Laura Hinton, chief people officer at PwC, said it was “paramount that gender pay gap reporting is prioritised, with targeted action plans put in place as businesses focus on building back better and fairer”.

Britain has required employers with more than 250 staff to submit gender pay gap figures every year since 2017 in a bid to reduce pay disparities, but last year it suspended the requirement due to the coronavirus pandemic.

(Reporting by Anuradha Nagaraj @AnuraNagaraj; Editing by Claire Cozens. Please credit the Thomson Reuters Foundation, the charitable arm of Thomson Reuters, that covers the lives of people around the world who struggle to live freely or fairly. Visit

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German January exports to UK fell 30% year-on-year as Brexit hit – Stats Office



German January exports to UK fell 30% year-on-year as Brexit hit - Stats Office 3

BERLIN (Reuters) – German exports to the United Kingdom fell by 30% year-on-year in January “due to Brexit effects”, preliminary trade figures released by the Federal Statistics Office on Tuesday showed.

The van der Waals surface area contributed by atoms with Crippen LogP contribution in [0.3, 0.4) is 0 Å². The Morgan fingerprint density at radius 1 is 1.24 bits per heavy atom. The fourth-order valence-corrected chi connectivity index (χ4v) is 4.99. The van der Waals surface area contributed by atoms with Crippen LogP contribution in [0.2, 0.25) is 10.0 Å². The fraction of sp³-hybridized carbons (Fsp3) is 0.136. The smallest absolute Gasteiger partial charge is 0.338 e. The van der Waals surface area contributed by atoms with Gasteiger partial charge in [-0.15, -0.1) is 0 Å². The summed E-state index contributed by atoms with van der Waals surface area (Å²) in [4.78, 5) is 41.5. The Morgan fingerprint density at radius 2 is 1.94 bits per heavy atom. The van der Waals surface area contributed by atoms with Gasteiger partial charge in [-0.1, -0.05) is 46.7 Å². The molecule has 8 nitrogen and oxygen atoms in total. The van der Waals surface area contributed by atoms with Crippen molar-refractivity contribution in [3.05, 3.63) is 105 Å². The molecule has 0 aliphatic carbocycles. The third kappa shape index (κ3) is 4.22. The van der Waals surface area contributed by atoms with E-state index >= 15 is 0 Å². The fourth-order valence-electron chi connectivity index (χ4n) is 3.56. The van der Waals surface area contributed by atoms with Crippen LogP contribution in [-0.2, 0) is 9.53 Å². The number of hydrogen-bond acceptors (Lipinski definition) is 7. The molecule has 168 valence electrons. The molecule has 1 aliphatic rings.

In 2020, German exports to the UK fell by 15.5% compared to 2019, recording the biggest year-on-year decline since the financial and economic crisis in 2009, when they fell by 17.0%, the Office said.

“Since 2016 – the year of the Brexit referendum – German exports to the UK have steadily declined,” the Office said in a statement.

In 2015 German exports to the UK amounted to 89.0 billion euros. In 2020, German they totalled 66.9 billion euros.

Imports to Germany from the UK totalled 34.7 billion euros in 2020, down 9.6 % compared to 2019.

(Reporting by Paul Carrel; Editing by Madeline Chambers)